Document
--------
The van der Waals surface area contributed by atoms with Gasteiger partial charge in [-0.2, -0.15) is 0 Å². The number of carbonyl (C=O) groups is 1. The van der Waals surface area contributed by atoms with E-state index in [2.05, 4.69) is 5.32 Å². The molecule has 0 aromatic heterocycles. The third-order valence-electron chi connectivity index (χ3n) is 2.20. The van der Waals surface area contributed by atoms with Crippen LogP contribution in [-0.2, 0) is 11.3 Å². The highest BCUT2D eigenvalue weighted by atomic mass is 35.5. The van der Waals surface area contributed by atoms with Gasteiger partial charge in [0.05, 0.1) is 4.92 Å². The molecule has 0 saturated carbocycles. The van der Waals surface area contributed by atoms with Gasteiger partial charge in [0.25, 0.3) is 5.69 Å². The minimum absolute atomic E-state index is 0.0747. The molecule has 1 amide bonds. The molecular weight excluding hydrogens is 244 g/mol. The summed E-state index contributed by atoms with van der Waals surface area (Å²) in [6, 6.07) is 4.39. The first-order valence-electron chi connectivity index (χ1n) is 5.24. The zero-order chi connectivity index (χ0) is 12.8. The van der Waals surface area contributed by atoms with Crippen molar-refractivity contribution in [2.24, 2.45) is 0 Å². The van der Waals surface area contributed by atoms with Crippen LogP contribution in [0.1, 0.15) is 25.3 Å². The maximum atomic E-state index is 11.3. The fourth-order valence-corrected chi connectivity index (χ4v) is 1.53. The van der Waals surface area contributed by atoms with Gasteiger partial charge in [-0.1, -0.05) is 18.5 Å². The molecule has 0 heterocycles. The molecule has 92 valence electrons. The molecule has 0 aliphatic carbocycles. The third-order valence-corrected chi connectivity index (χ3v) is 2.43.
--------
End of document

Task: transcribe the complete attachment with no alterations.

The van der Waals surface area contributed by atoms with Gasteiger partial charge in [-0.2, -0.15) is 0 Å². The number of carbonyl (C=O) groups is 1. The van der Waals surface area contributed by atoms with E-state index in [2.05, 4.69) is 5.32 Å². The molecule has 0 aromatic heterocycles. The third-order valence-electron chi connectivity index (χ3n) is 2.20. The van der Waals surface area contributed by atoms with Crippen LogP contribution in [-0.2, 0) is 11.3 Å². The highest BCUT2D eigenvalue weighted by atomic mass is 35.5. The van der Waals surface area contributed by atoms with Gasteiger partial charge in [0.05, 0.1) is 4.92 Å². The molecule has 0 saturated carbocycles. The van der Waals surface area contributed by atoms with Gasteiger partial charge in [0.25, 0.3) is 5.69 Å². The minimum absolute atomic E-state index is 0.0747. The molecule has 1 amide bonds. The molecular weight excluding hydrogens is 244 g/mol. The summed E-state index contributed by atoms with van der Waals surface area (Å²) in [6, 6.07) is 4.39. The first-order valence-electron chi connectivity index (χ1n) is 5.24. The zero-order chi connectivity index (χ0) is 12.8. The van der Waals surface area contributed by atoms with Crippen molar-refractivity contribution in [2.24, 2.45) is 0 Å². The van der Waals surface area contributed by atoms with Crippen LogP contribution in [0.1, 0.15) is 25.3 Å². The maximum atomic E-state index is 11.3. The fourth-order valence-corrected chi connectivity index (χ4v) is 1.53. The van der Waals surface area contributed by atoms with Gasteiger partial charge in [-0.1, -0.05) is 18.5 Å². The molecule has 0 heterocycles. The molecule has 92 valence electrons. The molecule has 0 aliphatic carbocycles. The third-order valence-corrected chi connectivity index (χ3v) is 2.43.